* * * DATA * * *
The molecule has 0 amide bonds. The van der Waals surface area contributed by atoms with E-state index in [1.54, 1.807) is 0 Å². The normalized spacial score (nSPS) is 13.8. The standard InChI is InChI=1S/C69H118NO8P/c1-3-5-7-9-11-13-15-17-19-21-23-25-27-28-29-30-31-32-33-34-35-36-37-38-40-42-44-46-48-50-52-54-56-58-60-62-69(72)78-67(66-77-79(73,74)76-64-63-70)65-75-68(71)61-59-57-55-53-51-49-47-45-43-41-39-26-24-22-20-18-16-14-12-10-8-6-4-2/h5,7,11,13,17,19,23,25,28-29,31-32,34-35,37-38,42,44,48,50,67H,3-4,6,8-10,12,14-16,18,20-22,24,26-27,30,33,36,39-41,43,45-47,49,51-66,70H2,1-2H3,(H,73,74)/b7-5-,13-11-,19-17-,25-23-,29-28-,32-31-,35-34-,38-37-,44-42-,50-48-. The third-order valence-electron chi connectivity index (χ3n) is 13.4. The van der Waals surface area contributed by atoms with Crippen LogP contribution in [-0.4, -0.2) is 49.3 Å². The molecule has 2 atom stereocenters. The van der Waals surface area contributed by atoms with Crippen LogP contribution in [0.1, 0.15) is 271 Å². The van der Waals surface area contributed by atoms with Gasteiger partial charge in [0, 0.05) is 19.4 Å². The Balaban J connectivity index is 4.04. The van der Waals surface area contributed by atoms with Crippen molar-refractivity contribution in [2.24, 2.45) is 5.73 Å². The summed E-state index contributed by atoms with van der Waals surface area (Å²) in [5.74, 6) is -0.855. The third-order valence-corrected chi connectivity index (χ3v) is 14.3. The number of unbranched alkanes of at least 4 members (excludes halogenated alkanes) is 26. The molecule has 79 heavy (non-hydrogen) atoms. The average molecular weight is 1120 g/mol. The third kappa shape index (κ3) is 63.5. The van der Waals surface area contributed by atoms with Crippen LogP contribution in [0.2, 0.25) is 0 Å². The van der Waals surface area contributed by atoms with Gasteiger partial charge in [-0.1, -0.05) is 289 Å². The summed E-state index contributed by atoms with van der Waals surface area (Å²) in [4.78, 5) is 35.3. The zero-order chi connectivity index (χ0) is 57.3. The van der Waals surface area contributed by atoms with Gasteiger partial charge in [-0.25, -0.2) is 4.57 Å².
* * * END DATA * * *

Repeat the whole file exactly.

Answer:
The molecule has 0 amide bonds. The van der Waals surface area contributed by atoms with E-state index in [1.54, 1.807) is 0 Å². The normalized spacial score (nSPS) is 13.8. The standard InChI is InChI=1S/C69H118NO8P/c1-3-5-7-9-11-13-15-17-19-21-23-25-27-28-29-30-31-32-33-34-35-36-37-38-40-42-44-46-48-50-52-54-56-58-60-62-69(72)78-67(66-77-79(73,74)76-64-63-70)65-75-68(71)61-59-57-55-53-51-49-47-45-43-41-39-26-24-22-20-18-16-14-12-10-8-6-4-2/h5,7,11,13,17,19,23,25,28-29,31-32,34-35,37-38,42,44,48,50,67H,3-4,6,8-10,12,14-16,18,20-22,24,26-27,30,33,36,39-41,43,45-47,49,51-66,70H2,1-2H3,(H,73,74)/b7-5-,13-11-,19-17-,25-23-,29-28-,32-31-,35-34-,38-37-,44-42-,50-48-. The third-order valence-electron chi connectivity index (χ3n) is 13.4. The van der Waals surface area contributed by atoms with Crippen LogP contribution in [-0.4, -0.2) is 49.3 Å². The molecule has 2 atom stereocenters. The van der Waals surface area contributed by atoms with Crippen LogP contribution in [0.1, 0.15) is 271 Å². The van der Waals surface area contributed by atoms with Gasteiger partial charge in [0, 0.05) is 19.4 Å². The Balaban J connectivity index is 4.04. The van der Waals surface area contributed by atoms with Crippen molar-refractivity contribution in [2.24, 2.45) is 5.73 Å². The summed E-state index contributed by atoms with van der Waals surface area (Å²) in [5.74, 6) is -0.855. The third-order valence-corrected chi connectivity index (χ3v) is 14.3. The number of unbranched alkanes of at least 4 members (excludes halogenated alkanes) is 26. The molecule has 79 heavy (non-hydrogen) atoms. The average molecular weight is 1120 g/mol. The third kappa shape index (κ3) is 63.5. The van der Waals surface area contributed by atoms with Crippen LogP contribution in [0.2, 0.25) is 0 Å². The van der Waals surface area contributed by atoms with Gasteiger partial charge in [-0.1, -0.05) is 289 Å². The summed E-state index contributed by atoms with van der Waals surface area (Å²) in [4.78, 5) is 35.3. The zero-order chi connectivity index (χ0) is 57.3. The van der Waals surface area contributed by atoms with Gasteiger partial charge in [-0.25, -0.2) is 4.57 Å².